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Klarinet Archive - Posting 000112.txt from 2005/05

From: Gary Smith <>
Subj: Re: [kl] A splendid experience visitng Himie Voxman
Date: Fri, 06 May 2005 06:15:58 -0400

Dan - sorry if I sounded nit-picky. Great stories! It seems likely
that Voxman did have a hand in the entire series. The old books may
have had his name on the cover as well - who knows?

Adam - I think you're right, and/or there was simply this idea that if
you didn't know, by golly you would look it up in that 2-3 page
summary of musical rudiments in the front of the book. Or ask your

As an aside, when I was in grade school (and hadn't had any piano,
unfortunately, which I haven't to this day), music teachers coming in
once a week and trying to teach rudiments never sunk in. But I think
you can teach all the elements on a staff as you teach the instrument.
Even though the Rubank doesn't have all the catchy little graphics or
explanations, it kind of allows for that approach. Just explain the
different types of notes and note names as you encounter them, then
explain sharps and flats, key signatures... all as they come up.
Again, it al depends on having a teacher.

Also, I think that in Klose's time, there was less understanding of
the notion of teaching a skill progressively. Perhaps a better way of
putting it is that the books weren't arranged that way. The
expectation was that your teacher would assign something from column
A, something from column B... as needed to bring you along. The idea
that you could start on page one and progress to the end was
apparently somewhat novel. There's that notion of having a teacher

As the books get newer and newer, they seem to be trying to be more
and more sufficient without a teacher. It will never be entirely
successful, but you have to recognize there are a lot of band kids out
there who will never get a shot at lessons unless they demonstrate a
lot of potential first, and the school programs don't have time for
individual attention.

Oddly, I think of the Rubank books as being geared a little slower,
not faster. There are generally only one or two teaching points per
page, and 2-3 exercises each, whereas newer books seem to try to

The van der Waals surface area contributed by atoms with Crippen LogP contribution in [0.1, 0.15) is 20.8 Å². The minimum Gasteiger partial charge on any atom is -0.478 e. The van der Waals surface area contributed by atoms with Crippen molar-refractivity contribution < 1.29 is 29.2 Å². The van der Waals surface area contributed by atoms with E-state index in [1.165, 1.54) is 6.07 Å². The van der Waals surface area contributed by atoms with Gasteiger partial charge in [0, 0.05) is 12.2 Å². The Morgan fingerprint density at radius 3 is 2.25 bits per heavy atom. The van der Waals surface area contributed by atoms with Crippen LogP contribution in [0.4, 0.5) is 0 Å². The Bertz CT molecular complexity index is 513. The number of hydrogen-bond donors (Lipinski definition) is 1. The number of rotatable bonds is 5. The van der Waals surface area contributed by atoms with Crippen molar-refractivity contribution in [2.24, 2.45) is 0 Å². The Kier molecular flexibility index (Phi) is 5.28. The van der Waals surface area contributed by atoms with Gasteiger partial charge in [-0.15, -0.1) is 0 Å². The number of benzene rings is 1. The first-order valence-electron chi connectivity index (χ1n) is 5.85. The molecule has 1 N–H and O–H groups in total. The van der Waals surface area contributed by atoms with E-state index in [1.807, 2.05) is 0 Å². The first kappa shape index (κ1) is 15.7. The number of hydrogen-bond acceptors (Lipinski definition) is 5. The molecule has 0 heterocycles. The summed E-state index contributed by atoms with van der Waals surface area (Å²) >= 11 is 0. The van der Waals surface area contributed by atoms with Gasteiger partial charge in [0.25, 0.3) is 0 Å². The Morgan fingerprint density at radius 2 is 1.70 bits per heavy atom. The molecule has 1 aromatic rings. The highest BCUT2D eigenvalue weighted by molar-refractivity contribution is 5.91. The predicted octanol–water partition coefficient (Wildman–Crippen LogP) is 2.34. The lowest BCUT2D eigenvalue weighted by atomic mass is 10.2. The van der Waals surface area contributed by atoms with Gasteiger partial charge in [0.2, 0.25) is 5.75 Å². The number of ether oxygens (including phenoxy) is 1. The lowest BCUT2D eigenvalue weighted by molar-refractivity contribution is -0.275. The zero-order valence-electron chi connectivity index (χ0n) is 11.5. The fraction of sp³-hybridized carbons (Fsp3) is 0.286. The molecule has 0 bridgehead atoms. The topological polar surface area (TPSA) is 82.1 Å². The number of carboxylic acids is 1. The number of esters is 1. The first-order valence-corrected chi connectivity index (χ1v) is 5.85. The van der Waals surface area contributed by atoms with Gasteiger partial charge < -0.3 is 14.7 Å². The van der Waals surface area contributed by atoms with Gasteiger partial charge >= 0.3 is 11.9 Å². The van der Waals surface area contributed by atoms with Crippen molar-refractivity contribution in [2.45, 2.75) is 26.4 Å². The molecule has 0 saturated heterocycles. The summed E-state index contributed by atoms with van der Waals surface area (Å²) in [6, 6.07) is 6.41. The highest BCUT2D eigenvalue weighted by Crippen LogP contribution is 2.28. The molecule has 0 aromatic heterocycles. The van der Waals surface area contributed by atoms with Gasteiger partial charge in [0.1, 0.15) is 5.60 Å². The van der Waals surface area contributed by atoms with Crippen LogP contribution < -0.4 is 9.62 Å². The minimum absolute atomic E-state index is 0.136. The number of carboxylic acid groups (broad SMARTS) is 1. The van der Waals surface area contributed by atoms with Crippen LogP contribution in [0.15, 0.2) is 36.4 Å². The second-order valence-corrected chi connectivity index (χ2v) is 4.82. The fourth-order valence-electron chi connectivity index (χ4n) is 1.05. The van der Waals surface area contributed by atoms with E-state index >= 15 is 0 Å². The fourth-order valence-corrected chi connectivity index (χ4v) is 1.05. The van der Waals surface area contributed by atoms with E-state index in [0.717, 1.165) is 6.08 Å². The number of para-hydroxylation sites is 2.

incorporate something new with almost every exercise. But as you said,
the fact that they don't spend a lot of time with teaching how to read
music makes them less annoying for someone learning to double.

And yeah, I could be happy playing nothing but clarinet - it's the
fault of these people who want to hire me!

On 5/5/05, Adam Michlin <> wrote:
> It is interesting to note that the beginning band method book is pretty
> much an invention of the 20th century. I wish I could remember the source
> (I think it was in reference to the Klose book), but the argument I've re=
> is that prior to the 20th century it was all but unthinkable that one wou=
> learn an instrument *and* music at the same time. You learned music throu=
> vocal training or keyboard training (often both) and then, having some
> reasonable mastery of music, you learned your instrument.
> The Rubank methods, in my opinion, go much too fast for a rank musical
> beginner. My own suspicion is that these books represented the changing
> times and the authors were assuming a set of musical training in a
> beginning instrumentalist that one can no longer assume. I don't think
> Rubank goes too fast at all for someone with thorough musical training
> which makes it, to this day, a wonderful choice to use when learning an
> additional instrument.
> Progress, indeed.
> -Adam
> PS: Clarinet, clarinet, clarinet!
> At 08:10 AM 5/5/2005 -0500, Gary Smith wrote:
> [...]
> >I think the Rubank books are great if you're giving lessons to
> >beginners - not so good for self-study, and I could wish that someone
> >would take them and update things like the fingering charts to make
> >them easier to understand (just show a complete fingering under each
> >note), but the approach as to where to start, how to practice crossing
> >the break, etc. is spot-on. And you get a lot of practice with a
> >fundamental before moving on to the next thing. Finally, especially
> >with older beginners, I think the less "cutesy" graphics (or
> >non-graphics) is a plus.
> [...]
> -------------------------------------------------------------------
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